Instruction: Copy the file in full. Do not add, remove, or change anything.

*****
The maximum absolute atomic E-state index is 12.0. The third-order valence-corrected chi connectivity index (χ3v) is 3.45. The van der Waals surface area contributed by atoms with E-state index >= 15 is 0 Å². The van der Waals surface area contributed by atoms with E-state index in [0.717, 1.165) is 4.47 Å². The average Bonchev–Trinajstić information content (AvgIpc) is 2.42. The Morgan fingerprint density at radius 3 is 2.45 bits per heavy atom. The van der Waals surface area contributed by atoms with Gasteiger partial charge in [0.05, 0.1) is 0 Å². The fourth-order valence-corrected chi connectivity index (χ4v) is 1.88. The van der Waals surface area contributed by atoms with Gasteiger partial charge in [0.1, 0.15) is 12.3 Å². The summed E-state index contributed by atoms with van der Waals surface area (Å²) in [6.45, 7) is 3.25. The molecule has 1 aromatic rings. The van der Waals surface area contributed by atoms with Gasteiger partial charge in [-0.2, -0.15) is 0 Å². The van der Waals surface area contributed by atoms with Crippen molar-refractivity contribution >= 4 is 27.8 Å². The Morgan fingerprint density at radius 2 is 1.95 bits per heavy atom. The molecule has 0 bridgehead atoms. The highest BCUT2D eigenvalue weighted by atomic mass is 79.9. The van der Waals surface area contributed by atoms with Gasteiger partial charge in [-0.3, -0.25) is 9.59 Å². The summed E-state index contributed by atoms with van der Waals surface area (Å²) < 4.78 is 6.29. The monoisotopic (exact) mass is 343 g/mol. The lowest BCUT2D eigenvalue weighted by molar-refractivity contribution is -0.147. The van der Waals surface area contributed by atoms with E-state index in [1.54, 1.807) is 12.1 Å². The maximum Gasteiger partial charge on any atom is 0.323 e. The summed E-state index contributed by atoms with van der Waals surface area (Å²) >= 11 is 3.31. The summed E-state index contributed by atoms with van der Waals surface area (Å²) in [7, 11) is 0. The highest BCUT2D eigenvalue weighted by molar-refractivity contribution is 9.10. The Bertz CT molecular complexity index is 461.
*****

The maximum absolute atomic E-state index is 12.0. The third-order valence-corrected chi connectivity index (χ3v) is 3.45. The van der Waals surface area contributed by atoms with E-state index >= 15 is 0 Å². The van der Waals surface area contributed by atoms with E-state index in [0.717, 1.165) is 4.47 Å². The average Bonchev–Trinajstić information content (AvgIpc) is 2.42. The Morgan fingerprint density at radius 3 is 2.45 bits per heavy atom. The van der Waals surface area contributed by atoms with Gasteiger partial charge in [0.05, 0.1) is 0 Å². The fourth-order valence-corrected chi connectivity index (χ4v) is 1.88. The van der Waals surface area contributed by atoms with Gasteiger partial charge in [0.1, 0.15) is 12.3 Å². The summed E-state index contributed by atoms with van der Waals surface area (Å²) in [6.45, 7) is 3.25. The molecule has 1 aromatic rings. The van der Waals surface area contributed by atoms with Gasteiger partial charge in [-0.2, -0.15) is 0 Å². The van der Waals surface area contributed by atoms with Crippen molar-refractivity contribution >= 4 is 27.8 Å². The Morgan fingerprint density at radius 2 is 1.95 bits per heavy atom. The molecule has 0 bridgehead atoms. The highest BCUT2D eigenvalue weighted by atomic mass is 79.9. The van der Waals surface area contributed by atoms with Gasteiger partial charge in [-0.3, -0.25) is 9.59 Å². The summed E-state index contributed by atoms with van der Waals surface area (Å²) < 4.78 is 6.29. The monoisotopic (exact) mass is 343 g/mol. The lowest BCUT2D eigenvalue weighted by molar-refractivity contribution is -0.147. The van der Waals surface area contributed by atoms with E-state index in [1.54, 1.807) is 12.1 Å². The maximum Gasteiger partial charge on any atom is 0.323 e. The summed E-state index contributed by atoms with van der Waals surface area (Å²) >= 11 is 3.31. The summed E-state index contributed by atoms with van der Waals surface area (Å²) in [7, 11) is 0. The highest BCUT2D eigenvalue weighted by molar-refractivity contribution is 9.10. The Bertz CT molecular complexity index is 461.